Merrill Lynch Wealth Management is restricting what its staff can accept as gifts and entertainment from investment managers and other third parties, according to news reports.

Due to “potential conflicts of interest,” third-party product and service providers will no longer be able to “pay for gifts, meals and entertainment for employees” of Merrill, according to a memo sent to staff on Tuesday, FA-IQ sister publication FundFire writes. 

The rule change doesn’t apply to Merrill Edge brokers nor to brokers in Bank of America Private Bank, according to the publication. BofA is Merrill Lynch’s parent company.

Merrill employees, however, are no longer allowed to accept meals from third-party providers, unless they’re associated with training or seminars approved by Merrill, FundFire writes, citing the memo. Merrill staff can still attend “business entertainment events” hosted by third-party providers, but they’ll now have to pick up the tab for their portion of the expenses, the wirehouse says, according to the publication.

Previously, Merrill permitted employees to accept meals and entertainment worth up to $300 per event, and up to $1,000 per person annually from each firm, FundFire writes. 

The new rules allow for certain exceptions, however. Merrill staff can accept novelty items if they have the third-party product provider’s logo, are worth less than $50 and aren’t “frequent or excessive,” the company told employees, according to FundFire. Previously, Merrill employees could accept gifts worth up to $100 even if they didn’t have the third-party’s logo, the publication writes. 

Merrill’s recent changes to its third-party gift policy reflect the growing trend to eliminate conflicts of interest in the wealth management space, arising from the SEC’s Regulation Best Interest, Mark Elzweig, president of recruiting firm Mark Elzweig Co., tells FundFire.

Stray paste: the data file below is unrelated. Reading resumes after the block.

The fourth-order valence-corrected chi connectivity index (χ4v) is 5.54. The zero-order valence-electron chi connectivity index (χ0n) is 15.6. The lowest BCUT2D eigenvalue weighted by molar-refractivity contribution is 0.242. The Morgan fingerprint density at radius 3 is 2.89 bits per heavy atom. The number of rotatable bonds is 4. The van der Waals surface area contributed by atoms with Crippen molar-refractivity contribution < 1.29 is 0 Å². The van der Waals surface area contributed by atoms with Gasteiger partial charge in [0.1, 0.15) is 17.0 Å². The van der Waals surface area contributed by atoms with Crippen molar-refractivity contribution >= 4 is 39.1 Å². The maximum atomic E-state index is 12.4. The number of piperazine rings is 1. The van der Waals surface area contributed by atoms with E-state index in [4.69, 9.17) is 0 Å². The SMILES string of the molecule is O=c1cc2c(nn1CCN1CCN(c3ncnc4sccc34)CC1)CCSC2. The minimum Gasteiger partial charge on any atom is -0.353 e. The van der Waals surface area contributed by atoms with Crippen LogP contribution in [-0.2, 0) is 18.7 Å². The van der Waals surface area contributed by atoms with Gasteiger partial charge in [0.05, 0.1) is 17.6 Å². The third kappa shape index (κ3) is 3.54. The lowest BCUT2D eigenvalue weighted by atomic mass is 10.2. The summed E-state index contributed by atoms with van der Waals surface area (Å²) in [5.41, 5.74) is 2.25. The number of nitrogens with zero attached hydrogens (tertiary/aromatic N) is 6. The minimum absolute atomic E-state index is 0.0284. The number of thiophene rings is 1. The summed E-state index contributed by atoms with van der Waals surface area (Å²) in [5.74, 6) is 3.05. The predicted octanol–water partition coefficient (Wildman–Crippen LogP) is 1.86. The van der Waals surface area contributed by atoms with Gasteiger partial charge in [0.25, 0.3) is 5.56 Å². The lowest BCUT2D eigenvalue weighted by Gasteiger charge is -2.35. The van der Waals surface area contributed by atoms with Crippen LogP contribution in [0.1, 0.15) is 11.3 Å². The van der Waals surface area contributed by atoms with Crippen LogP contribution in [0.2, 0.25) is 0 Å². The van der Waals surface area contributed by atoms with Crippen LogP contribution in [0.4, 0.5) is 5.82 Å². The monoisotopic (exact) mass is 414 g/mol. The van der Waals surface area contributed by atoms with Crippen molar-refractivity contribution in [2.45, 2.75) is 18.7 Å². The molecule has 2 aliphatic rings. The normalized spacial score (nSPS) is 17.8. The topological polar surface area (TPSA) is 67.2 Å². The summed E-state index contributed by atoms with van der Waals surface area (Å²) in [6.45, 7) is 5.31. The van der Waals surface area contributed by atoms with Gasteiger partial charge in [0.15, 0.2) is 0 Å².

Finra also issued guidance recently forbidding its members “from giving anything of value in excess of $100 per year to any person where such payment is in relation to the business of the recipient’s employer,” according to the industry self-regulator’s website, the publication writes. 

Josh Broaded, co-head of U.S. regulatory compliance at ACA Compliance Group, also believes that Merrill’s changes could be connected to the SEC’s Reg BI, he tells FA-IQ sister publication Ignites. 

Merrill Lynch did not comment to Ignites on whether that was the case. 

Broaded also tells the publication that Merrill’s stance is one of the more conservative in the wealth management industry. But other firms are likely to follow, he says, according to Ignites.

A Wells Fargo spokesperson confirms to the publication that it allows meals as part of business entertainment. A Morgan Stanley representative tells Ignites that the company’s policies follow regulatory guidance and are designed to mitigate conflicts of interest. A UBS spokesperson declined comment to the publication. 

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